An Alphabetical Analysis
Volume 6 - Doctrinal Truth - Page 142 of 270
The life and mind of the flesh.
8:6.  Death.
8:7.  Law's requirements unfulfilled.
In the flesh cannot please God.
8:9.  Not in the flesh  Spirit of God Dwelleth in you.
8:12,13. Not debtors to the flesh its wages is death.
Its utter weakness, hopeless enmity and incurability are seen at a
glance, and a fuller examination will but intensify the conviction that
nothing short of a miracle of grace can accomplish salvation for those in
such abject bondage.
In Romans 5:6 -10 there is this fourfold description of those for whom
Christ died: 'without strength', 'ungodly', 'sinners', 'enemies'.  There is a
fourfold division of the subject in Romans chapters 5 to 8 and while there
may not be an actual parallel, yet weakness (6:19; 8:3), enmity (8:5 -7),
sinnership (7:25) and ungodliness (8:8) are very evidently associated with
'the flesh'.
The expression 'in the flesh' is a comprehensive one.  In some cases it
may merely convey the sense of being alive upon this earth, without any moral
significance (1 Cor. 7:28; 2 Cor. 12:7; Gal. 2:20).  In Romans 5:12 to 8:39,
however, it is the state in which man is found before he is united to the
Lord that is referred to, and therefore the expression is there used in a
moral sense.
When the apostle says in 7:18 that he knows that in his flesh dwelleth
no good thing, he is not speaking of flesh and blood physiologically, but of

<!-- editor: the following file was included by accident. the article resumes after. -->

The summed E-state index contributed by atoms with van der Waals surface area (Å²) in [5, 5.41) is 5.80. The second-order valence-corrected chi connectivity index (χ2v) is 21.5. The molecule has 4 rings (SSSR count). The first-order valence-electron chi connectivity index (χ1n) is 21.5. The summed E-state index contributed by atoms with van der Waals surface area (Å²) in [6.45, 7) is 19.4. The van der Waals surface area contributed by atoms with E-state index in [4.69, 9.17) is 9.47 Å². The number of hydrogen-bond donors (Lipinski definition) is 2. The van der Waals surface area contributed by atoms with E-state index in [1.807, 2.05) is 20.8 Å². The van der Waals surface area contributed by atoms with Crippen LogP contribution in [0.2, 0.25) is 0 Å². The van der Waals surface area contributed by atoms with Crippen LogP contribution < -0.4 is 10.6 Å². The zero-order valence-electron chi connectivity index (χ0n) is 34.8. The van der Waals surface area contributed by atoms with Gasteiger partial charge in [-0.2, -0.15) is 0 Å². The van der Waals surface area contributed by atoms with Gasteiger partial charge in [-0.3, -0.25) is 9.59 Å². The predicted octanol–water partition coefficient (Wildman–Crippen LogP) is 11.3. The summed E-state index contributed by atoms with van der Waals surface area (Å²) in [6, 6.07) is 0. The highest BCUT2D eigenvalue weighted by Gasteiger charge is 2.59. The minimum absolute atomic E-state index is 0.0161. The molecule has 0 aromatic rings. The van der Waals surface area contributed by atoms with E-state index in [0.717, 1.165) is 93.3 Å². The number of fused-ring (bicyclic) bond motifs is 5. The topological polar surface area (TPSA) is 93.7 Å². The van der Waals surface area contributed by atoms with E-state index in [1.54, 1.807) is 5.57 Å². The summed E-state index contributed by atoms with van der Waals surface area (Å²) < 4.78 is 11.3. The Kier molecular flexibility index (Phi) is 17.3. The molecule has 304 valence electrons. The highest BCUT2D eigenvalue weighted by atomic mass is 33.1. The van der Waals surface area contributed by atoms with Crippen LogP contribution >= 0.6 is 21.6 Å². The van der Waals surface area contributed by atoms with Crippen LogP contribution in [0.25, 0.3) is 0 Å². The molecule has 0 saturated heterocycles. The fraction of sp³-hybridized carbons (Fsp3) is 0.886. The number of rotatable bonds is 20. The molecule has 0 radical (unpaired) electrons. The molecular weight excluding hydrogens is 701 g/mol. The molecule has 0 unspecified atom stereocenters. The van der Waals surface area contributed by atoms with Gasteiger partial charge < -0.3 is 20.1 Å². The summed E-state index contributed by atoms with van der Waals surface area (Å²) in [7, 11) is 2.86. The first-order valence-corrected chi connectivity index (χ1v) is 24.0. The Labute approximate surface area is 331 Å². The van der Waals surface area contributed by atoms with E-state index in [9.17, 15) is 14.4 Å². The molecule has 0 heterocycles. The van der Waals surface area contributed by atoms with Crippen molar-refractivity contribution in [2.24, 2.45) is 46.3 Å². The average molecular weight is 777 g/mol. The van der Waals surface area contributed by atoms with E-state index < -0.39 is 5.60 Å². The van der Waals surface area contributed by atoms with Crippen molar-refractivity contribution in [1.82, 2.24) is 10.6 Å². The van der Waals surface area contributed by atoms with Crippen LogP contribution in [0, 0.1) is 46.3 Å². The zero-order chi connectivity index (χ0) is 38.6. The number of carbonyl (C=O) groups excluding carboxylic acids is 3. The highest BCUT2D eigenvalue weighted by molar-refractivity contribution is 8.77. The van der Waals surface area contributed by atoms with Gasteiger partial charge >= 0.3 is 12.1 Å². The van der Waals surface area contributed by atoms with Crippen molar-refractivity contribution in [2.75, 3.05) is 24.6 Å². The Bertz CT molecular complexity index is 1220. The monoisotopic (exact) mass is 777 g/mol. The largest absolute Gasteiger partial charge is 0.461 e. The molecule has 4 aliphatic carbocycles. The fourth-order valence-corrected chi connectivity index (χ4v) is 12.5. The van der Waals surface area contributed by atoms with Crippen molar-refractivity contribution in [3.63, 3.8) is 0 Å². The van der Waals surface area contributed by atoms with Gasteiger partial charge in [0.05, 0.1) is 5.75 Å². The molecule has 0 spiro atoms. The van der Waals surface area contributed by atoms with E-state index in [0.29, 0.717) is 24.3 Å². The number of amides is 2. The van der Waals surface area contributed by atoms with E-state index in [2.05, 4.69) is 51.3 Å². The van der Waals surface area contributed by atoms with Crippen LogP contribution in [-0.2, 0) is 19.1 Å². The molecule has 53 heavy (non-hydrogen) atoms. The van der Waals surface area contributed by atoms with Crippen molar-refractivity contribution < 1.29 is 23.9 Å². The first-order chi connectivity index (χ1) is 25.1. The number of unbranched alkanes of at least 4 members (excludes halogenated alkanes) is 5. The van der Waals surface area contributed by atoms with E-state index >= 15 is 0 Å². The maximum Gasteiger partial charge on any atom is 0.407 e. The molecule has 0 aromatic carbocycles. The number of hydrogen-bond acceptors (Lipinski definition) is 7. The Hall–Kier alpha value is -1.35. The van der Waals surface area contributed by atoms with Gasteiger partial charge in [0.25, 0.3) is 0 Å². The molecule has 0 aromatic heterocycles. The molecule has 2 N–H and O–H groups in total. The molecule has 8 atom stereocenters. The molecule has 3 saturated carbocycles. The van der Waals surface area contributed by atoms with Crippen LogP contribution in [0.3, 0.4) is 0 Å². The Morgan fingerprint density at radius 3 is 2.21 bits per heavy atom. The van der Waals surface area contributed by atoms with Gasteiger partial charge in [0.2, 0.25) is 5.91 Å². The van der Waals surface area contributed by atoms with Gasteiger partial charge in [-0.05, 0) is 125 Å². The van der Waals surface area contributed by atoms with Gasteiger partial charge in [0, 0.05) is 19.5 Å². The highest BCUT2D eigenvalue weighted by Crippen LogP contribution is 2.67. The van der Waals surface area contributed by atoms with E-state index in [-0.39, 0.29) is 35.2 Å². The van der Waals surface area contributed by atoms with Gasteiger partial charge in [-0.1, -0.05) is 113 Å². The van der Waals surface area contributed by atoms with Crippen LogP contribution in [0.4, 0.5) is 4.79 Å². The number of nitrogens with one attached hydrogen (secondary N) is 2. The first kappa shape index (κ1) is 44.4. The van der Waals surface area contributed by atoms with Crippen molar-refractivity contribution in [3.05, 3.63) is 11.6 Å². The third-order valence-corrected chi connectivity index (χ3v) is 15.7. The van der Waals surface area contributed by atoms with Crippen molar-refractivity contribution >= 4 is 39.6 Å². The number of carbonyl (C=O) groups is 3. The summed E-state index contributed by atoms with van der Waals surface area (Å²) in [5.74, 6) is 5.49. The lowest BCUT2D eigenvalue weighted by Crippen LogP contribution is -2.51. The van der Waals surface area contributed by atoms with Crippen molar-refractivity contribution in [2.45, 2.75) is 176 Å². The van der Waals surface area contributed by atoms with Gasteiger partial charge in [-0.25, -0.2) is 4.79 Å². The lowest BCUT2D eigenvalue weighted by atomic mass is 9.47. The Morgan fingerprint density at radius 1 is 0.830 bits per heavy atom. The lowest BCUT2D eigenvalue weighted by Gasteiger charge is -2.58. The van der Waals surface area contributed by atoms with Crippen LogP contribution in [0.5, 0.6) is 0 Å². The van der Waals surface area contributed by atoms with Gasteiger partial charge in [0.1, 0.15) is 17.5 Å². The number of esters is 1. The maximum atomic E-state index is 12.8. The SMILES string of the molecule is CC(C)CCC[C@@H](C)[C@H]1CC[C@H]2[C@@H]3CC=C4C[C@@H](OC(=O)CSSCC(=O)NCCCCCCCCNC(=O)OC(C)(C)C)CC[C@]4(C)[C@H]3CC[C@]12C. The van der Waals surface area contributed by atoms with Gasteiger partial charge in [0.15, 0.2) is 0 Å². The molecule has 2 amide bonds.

the carnal man, in whom resides no moral good whatever.  It is a comfort to
observe the two 'dwellings' of 7:18 and 8:9.  The references to the flesh
are, however, so interwoven with the argument of the Epistle, that further
and fuller exposition is not easy unless we settle down to a careful study of
the whole teaching of the section.
Unless and until sin is forgiven, there can be neither life nor peace
nor hope, for the wages of sin is death, and there is no peace to the wicked.
The limits that such an analysis sets to our inquiry, makes it impossible
that those adjuncts to the doctrine of Forgiveness, such as Sacrifice7;
Atonement (p. 29); Mercy7; Justification (p. 410) and the like can be dealt
with here in anything like the completeness that their importance demands,
but articles devoted to them will be found under these respective headings
and should be studied together.  According to Ephesians 1:7 the first result
of Redemption is 'the forgiveness of sins', and with this passage in the
Epistle of our calling we open our investigation.  Neither Redemption nor
Forgiveness are exclusive to any one calling, being as essential and
fundamental to Israel as to the Church.  We must, therefore, survey the
Hebrew words employed in the Old Testament, the meaning of which is carried
over by the Greek equivalents of the New Testament.
Forgiveness.  This word translates the Hebrew selichah (Psa. 130:4)
which means 'a sending away', and is derived from salach found in verse 3.
Other words used are kaphar, 'to cover', the word which gives us the Old
Testament term, 'atonement', nasa, 'to lift up', 'to bear', 'to carry'.  The